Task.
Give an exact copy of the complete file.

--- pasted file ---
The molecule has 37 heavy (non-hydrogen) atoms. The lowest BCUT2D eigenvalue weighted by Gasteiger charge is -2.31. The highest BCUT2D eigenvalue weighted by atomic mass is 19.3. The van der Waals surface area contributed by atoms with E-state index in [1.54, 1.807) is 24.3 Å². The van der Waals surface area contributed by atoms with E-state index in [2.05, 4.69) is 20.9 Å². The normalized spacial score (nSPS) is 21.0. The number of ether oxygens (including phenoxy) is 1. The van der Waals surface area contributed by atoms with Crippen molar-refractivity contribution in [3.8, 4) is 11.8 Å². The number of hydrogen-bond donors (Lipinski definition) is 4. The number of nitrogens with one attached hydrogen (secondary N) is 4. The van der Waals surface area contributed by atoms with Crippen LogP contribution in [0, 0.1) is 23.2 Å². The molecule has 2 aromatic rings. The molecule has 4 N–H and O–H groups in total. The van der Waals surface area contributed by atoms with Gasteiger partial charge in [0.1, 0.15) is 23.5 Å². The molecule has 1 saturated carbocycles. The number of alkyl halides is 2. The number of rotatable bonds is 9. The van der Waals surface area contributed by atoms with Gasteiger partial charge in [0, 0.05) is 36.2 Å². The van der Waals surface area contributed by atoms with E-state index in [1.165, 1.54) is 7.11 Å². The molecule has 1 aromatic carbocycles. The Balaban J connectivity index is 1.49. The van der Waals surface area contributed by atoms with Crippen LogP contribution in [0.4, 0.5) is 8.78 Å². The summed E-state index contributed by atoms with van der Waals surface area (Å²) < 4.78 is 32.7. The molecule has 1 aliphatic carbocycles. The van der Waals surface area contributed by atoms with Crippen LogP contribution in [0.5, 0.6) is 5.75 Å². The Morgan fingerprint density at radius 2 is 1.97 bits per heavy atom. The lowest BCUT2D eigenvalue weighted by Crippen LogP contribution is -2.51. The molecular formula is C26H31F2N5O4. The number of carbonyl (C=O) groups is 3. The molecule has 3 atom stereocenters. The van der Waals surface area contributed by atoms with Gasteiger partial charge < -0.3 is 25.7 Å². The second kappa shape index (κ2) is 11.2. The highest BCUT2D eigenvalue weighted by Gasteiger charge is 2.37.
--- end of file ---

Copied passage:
The molecule has 37 heavy (non-hydrogen) atoms. The lowest BCUT2D eigenvalue weighted by Gasteiger charge is -2.31. The highest BCUT2D eigenvalue weighted by atomic mass is 19.3. The van der Waals surface area contributed by atoms with E-state index in [1.54, 1.807) is 24.3 Å². The van der Waals surface area contributed by atoms with E-state index in [2.05, 4.69) is 20.9 Å². The normalized spacial score (nSPS) is 21.0. The number of ether oxygens (including phenoxy) is 1. The van der Waals surface area contributed by atoms with Crippen molar-refractivity contribution in [3.8, 4) is 11.8 Å². The number of hydrogen-bond donors (Lipinski definition) is 4. The number of nitrogens with one attached hydrogen (secondary N) is 4. The van der Waals surface area contributed by atoms with Crippen LogP contribution in [0, 0.1) is 23.2 Å². The molecule has 2 aromatic rings. The molecule has 4 N–H and O–H groups in total. The van der Waals surface area contributed by atoms with Gasteiger partial charge in [0.1, 0.15) is 23.5 Å². The molecule has 1 saturated carbocycles. The number of alkyl halides is 2. The number of rotatable bonds is 9. The van der Waals surface area contributed by atoms with Gasteiger partial charge in [0, 0.05) is 36.2 Å². The van der Waals surface area contributed by atoms with E-state index in [1.165, 1.54) is 7.11 Å². The molecule has 1 aromatic carbocycles. The Balaban J connectivity index is 1.49. The van der Waals surface area contributed by atoms with Crippen LogP contribution in [0.4, 0.5) is 8.78 Å². The summed E-state index contributed by atoms with van der Waals surface area (Å²) < 4.78 is 32.7. The molecule has 1 aliphatic carbocycles. The van der Waals surface area contributed by atoms with Crippen LogP contribution in [0.5, 0.6) is 5.75 Å². The Morgan fingerprint density at radius 2 is 1.97 bits per heavy atom. The lowest BCUT2D eigenvalue weighted by Crippen LogP contribution is -2.51. The molecular formula is C26H31F2N5O4. The number of carbonyl (C=O) groups is 3. The molecule has 3 atom stereocenters. The van der Waals surface area contributed by atoms with Gasteiger partial charge < -0.3 is 25.7 Å². The second kappa shape index (κ2) is 11.2. The highest BCUT2D eigenvalue weighted by Gasteiger charge is 2.37.